A critical consideration for any type of secrets management will be considering which parts of your infrastructure should have access to it and to what degree. We always want to follow the Least-Access Principle, of limiting what anything can see via some policy. But even so, not all parts of infrastructure has the same risk profile. The risk associated with a web server which is receiving requests from external users is higher than that of a database server which is a layer deeper, but even that has a high risk because the web server is generally authorized to talk to the database, which makes it higher risk than an LDAP server which your web server doesn’t know about, but if your web servers OS is authorized to contact LDAP it is higher risk than a system which can’t be discovered by breaching the edge servers. And so there is a cascade of services. This is the principle behind relying on AWS’s security services, they occur (effectively) out-of-band, beneath the VM’s, and thus being significantly harder to exploit.
What is security?
It is said, “There is no such thing as security.” By which it is meant, “There is no such thing as impenetrable security”. Which is to say, “If an attacker really wants to get in, they will.” The point being that given unlimited time and resources and will power, any security barrier can be overcome, even if that means paying off an employee or socially engineering a support staff member.
This is a super important idea to grasp for understanding security! The reciprocal principle derived from the above reasoning is that “security” is a series of barriers which require greater time, resources, and will power to overcome than are reasonably available to a potential attacker. Consider your house! You buy a nice bolt lock for the door, but this assumes the attacker is trying to be covert and won’t simply smash in a window. You may put a fence up, even one with barbed wire, but this assumes that someone won’t just use bolt-cutters to cut a hole in it. And regardless, we put these barriers in place to slow down and deter the casual attacker who is unwilling to go to these extremes. If an attacker really wants to rob you they’ll cut down the fence, break through a window, hold you at gun point and take the loot, but very few attackers are so bold. On the internet, where anonymity is easier to procure, the boldness is much higher by default, but the principles remain the same. At the end of the day, the best home defense is an alarm which will cause an armed response (by an owner or the police) to directly confront the situation, but we known even then resources, time, and will power are still a factor…. but I won’t be that grim.
Lets bring it back to Secrets Management specifically. The point is that there is no completely fool proof method of providing automated access to secrets, there will always be a “What if…?” scenario that you can’t protect against. Therefore we much do a risk analysis of our infrastructure to determine what series of barriers to present the attacker with can dissuade them because of a lack of time, resources, and will power. A firewall reduces attack surface limiting the resources available for exploit. A scary “UNAUTHORIZED ACCESS WILL BE PROSECUTED” doesn’t stop anything but it does reduce the willingness of an attacker to proceed. A multi-layered key system increases the time required for exploit, which may not stop an attack but it can slow it down, increasing the probability of detection to bring humans to combat the threat.
This is why I hate it when people say, “There is no such thing as security.” That statement is unfruitful. Rather lets focus on composing a variety of protections together to form a strong barrier, the most important of which is detection, so prevent the majority of attackers and detect the others in the shortest amount of time possible and have prepared procedures for response (sometimes called “break-glass” procedures) to those threats.
When it comes to accessing secrets from a machine, we have a unique problem:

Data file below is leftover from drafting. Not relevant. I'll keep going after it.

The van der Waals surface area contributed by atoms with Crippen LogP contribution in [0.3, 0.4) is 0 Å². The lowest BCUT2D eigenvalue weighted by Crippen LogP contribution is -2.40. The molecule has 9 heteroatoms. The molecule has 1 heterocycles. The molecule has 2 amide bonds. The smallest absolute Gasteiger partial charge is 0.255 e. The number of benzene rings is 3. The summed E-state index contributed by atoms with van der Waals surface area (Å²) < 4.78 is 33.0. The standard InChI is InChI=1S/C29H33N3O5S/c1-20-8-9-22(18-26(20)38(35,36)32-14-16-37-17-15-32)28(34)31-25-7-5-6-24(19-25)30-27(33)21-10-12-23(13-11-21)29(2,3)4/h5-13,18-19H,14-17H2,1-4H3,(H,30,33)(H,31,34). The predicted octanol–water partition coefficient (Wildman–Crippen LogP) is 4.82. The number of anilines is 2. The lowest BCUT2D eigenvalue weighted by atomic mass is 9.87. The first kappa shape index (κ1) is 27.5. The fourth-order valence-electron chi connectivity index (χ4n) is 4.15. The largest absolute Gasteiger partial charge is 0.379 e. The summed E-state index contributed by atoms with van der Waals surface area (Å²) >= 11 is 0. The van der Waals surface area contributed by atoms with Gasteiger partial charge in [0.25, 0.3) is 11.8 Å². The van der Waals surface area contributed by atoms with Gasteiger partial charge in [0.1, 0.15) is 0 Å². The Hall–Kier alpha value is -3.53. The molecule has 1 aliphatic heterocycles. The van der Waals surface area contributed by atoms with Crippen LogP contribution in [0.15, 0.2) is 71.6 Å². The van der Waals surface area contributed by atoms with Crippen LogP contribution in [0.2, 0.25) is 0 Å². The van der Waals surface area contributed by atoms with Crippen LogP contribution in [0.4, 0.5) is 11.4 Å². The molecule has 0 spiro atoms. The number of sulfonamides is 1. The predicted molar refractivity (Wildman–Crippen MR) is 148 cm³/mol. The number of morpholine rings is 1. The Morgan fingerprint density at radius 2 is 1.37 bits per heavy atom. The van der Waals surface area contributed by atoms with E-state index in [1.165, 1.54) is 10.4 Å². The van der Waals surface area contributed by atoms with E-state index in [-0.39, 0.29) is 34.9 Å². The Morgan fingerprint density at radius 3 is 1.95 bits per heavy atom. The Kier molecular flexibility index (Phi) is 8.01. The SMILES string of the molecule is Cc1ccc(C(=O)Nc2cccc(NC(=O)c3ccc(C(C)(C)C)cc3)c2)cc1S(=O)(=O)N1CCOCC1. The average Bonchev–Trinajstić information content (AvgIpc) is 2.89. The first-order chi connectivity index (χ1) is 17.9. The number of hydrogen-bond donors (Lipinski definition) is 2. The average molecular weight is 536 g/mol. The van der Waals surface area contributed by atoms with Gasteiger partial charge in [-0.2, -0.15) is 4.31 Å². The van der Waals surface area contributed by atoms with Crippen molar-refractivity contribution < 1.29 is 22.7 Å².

What about the chicken and egg problem for unattended access?
This is the problem that has kept most of us, I think, from really adopting secrets management in the past. Sure, you can centralize your secrets on a web server or in a database, but you still have to give some secret to your machines so they can access it. And this is the worst part, the secret your now spreading around your infrastructure is the most valuable secret you have because its the key that unlocks all the other keys.
Many solutions available don’t address this problem. You have to distribute a set of TLS certs and keys to all your servers or a symmetric key… but how does that key get to the server? You end up going back through the list of problems that started us down this journey in the first place! The only advantage then is that you distribute one secret instead of many. This is the secrets management regression loop of despair. The best answers then regresses to using cloud specific tools like AWS IAM, which means your non-cloud applications are just out of luck. Round and round we go.
But now there is a solution that is finally exciting:
How Hashicorp’s Vault changes the game!
Of our problem set, several solutions are available for centrally storing and auditing access to secrets. In fact, most databases can do that. We could even construct access policies in the database to limit access to secrets. Thats not terribly exciting or new. But what about the rest of our problems?
First, Vault immediately beats any database by not only storing secrets but actually producing them. This solves several of our problems, such as ensuring no human ever see’s them or has reason to keep a local copy. It also means that rotating secrets is easier because we don’t need to rely on a variety of generators, we have just one place to create, store and share the secrets.
Secondly, Vault offers a uniquely large (and extensible) variety of methods of accessing secrets, both by humans and machines. Humans can use systems they are already familiar with, such as LDAP, new methods such as GitHub access tokens, solution specific solutions like tokens or Vault specific username and password, and in a recent update we even have Multi-Factor Authentication (MFA) via a Duo integration.
But most important of all, it provides some new and useful machine access capabilities that are cloud agnostic. Tokens and TLS can be used but run us back into that chicken and the egg problem. Using a variety of different authentication types, we can compose solutions which are finally viable. In my next blog we’ll consider several of them in turn to hopefully find one or more viable options for your deployments.